‘Bangladesh to cultivate more effective ties with India, China’
Bangladesh would cultivate more effective ties with India and China, pursuing a vigorous economic diplomacy, newly appointed Foreign Minister Abdul Kalam Abdul Momen said Tuesday.
Momen, 71, also said Prime Minister Sheikh Hasina directed him to intensify cooperation with neighbours on the basis of “solid partnership” and ensure that the foreign office acts as a partner of other ministries to draw more foreign investments in the country.
“My main focus will be to pursue a vigorous economic diplomacy with all major countries and particularly the neighbours,” Momen told PTI in an interview a day after assuming the office, indicating that the new government wanted to reap the benefit of the friendships with both India and China.
An economist by background, Momen said his office would effectively do its part to elevate the country’s status as a higher middle income by 2021 as envisaged by the premier and draw the required foreign assistance in implementing the government’s ambitious development plans.
Momen said intense relations with neighbours like India and China would remain as a major policy while he would try to cultivate more effective ties with all major foreign nations like the US, the UK and France keeping Bangladesh’s integrity intact.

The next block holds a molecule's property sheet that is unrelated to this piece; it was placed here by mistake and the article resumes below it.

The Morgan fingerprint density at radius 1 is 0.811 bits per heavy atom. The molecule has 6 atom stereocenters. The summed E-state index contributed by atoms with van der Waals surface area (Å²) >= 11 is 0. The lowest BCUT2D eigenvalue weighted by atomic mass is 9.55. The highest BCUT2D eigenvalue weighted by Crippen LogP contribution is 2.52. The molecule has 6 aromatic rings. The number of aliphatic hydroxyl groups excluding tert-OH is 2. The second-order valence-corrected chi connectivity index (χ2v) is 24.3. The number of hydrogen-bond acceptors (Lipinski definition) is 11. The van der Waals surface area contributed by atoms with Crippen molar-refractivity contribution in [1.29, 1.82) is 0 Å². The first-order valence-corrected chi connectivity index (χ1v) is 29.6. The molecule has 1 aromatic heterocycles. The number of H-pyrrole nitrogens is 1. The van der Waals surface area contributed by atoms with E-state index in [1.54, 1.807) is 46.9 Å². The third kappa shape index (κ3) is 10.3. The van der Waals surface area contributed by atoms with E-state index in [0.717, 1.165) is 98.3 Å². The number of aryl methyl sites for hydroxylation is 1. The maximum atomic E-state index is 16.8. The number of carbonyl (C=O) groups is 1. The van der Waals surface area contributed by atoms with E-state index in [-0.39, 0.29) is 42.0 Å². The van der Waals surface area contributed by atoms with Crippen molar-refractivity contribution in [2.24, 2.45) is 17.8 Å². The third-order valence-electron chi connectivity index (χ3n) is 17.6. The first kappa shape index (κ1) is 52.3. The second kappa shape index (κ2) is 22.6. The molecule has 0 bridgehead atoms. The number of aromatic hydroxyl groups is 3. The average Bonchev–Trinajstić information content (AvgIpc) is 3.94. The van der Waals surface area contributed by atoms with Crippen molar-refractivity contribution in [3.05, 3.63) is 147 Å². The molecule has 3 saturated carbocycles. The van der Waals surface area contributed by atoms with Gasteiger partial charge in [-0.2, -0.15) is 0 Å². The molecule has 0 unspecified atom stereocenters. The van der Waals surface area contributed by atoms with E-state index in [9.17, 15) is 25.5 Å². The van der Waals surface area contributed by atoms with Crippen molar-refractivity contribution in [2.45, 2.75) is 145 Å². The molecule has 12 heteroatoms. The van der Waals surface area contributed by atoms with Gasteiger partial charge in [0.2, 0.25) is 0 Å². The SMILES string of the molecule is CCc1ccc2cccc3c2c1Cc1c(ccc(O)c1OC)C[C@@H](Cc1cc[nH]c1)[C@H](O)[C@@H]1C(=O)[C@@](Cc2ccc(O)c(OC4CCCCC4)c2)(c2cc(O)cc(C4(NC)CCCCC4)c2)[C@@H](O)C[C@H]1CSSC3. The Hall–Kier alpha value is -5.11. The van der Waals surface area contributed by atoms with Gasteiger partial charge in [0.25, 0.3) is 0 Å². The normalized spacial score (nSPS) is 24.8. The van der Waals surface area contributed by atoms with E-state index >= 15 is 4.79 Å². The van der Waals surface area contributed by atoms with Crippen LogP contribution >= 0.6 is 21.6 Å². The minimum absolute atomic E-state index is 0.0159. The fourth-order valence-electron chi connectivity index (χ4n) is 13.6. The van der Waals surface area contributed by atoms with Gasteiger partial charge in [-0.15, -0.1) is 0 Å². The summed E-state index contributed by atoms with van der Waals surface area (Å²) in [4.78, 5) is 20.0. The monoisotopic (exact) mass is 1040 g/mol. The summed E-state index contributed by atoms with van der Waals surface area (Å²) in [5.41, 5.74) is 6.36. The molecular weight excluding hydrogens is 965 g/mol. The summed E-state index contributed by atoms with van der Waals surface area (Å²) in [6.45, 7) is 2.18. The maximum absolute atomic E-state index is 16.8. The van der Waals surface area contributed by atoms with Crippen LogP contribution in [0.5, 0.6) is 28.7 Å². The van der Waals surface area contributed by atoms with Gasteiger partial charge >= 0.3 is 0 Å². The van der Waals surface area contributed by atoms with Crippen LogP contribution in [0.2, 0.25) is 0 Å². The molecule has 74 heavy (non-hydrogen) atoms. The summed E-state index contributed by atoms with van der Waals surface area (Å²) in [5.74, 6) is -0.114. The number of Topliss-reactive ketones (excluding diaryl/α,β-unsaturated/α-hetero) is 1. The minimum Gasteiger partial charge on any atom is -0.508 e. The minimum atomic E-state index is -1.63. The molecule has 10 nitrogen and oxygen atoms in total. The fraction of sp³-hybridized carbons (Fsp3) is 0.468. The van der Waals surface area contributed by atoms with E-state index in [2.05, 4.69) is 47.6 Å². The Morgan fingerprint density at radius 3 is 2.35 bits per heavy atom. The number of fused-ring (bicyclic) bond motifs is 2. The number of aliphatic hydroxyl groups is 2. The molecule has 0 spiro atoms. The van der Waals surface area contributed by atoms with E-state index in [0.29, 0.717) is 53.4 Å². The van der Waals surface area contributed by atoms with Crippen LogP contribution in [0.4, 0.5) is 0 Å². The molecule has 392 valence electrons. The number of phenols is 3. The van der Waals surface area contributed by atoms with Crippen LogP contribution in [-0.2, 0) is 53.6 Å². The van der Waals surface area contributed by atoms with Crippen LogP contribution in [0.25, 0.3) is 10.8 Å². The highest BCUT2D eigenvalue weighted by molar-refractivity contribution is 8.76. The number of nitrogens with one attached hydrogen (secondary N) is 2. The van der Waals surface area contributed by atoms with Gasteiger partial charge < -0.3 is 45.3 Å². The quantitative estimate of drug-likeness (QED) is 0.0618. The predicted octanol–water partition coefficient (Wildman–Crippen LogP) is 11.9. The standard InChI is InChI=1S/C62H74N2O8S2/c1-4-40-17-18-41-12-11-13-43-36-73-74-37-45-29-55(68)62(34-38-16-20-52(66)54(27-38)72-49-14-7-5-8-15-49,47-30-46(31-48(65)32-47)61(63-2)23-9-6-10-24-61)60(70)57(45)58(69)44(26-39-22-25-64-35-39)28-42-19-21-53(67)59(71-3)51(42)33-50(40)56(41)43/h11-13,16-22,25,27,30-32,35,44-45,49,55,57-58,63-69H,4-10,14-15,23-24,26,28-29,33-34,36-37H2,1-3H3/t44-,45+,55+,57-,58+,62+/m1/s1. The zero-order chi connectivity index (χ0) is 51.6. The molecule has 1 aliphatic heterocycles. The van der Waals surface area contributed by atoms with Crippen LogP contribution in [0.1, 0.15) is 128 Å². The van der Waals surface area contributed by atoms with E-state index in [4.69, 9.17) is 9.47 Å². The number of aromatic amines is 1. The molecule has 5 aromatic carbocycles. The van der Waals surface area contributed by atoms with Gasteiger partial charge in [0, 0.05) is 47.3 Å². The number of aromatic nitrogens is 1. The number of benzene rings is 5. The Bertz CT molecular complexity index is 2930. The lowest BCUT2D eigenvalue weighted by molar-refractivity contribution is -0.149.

“In no time in the recent history, our relations with India was so good. We will maintain it and rather take it to another level,” he said. Simultaneously, Bangladesh would try to reap benefits of its ties with China as it offered a huge amount as credit for the country’s development, Momen said.
Bangladesh’s ties with India last year grew steadily, with high-level visits from both sides. Prime Minister Hasina visited India in May last during which she held talks with Prime Minister Narendra Modi. The last few years have been a “golden chapter” in India-Bangladesh relationship when complicated issues of land and coastal boundaries were resolved, Modi said at the time.
During 2018, the two countries launched many development cooperation projects, including the construction of the Akhaura-Agartala rail line and the restoration of Kulaura-Shahbazpur section of railway line.
Asked about major challenges, Momen referred to the Rohingya crisis and preferred to call it “an economic issue” but feared it could affect the regional stability unless addressed through a conserted effort involving nations in the neighbourhood.
“The issue needs to be solved as soon as possible, otherwise it would affect stability of the entire region,” he said.
More than 700,000 Rohingya refugees have crossed into Bangladesh from Rakhine since August 2017 when Myanmar launched a brutal military crackdown, dubbed by UN as a “textbook example of ethnic cleansing” and “genocide” by international rights watchdogs, sparking a global uproar.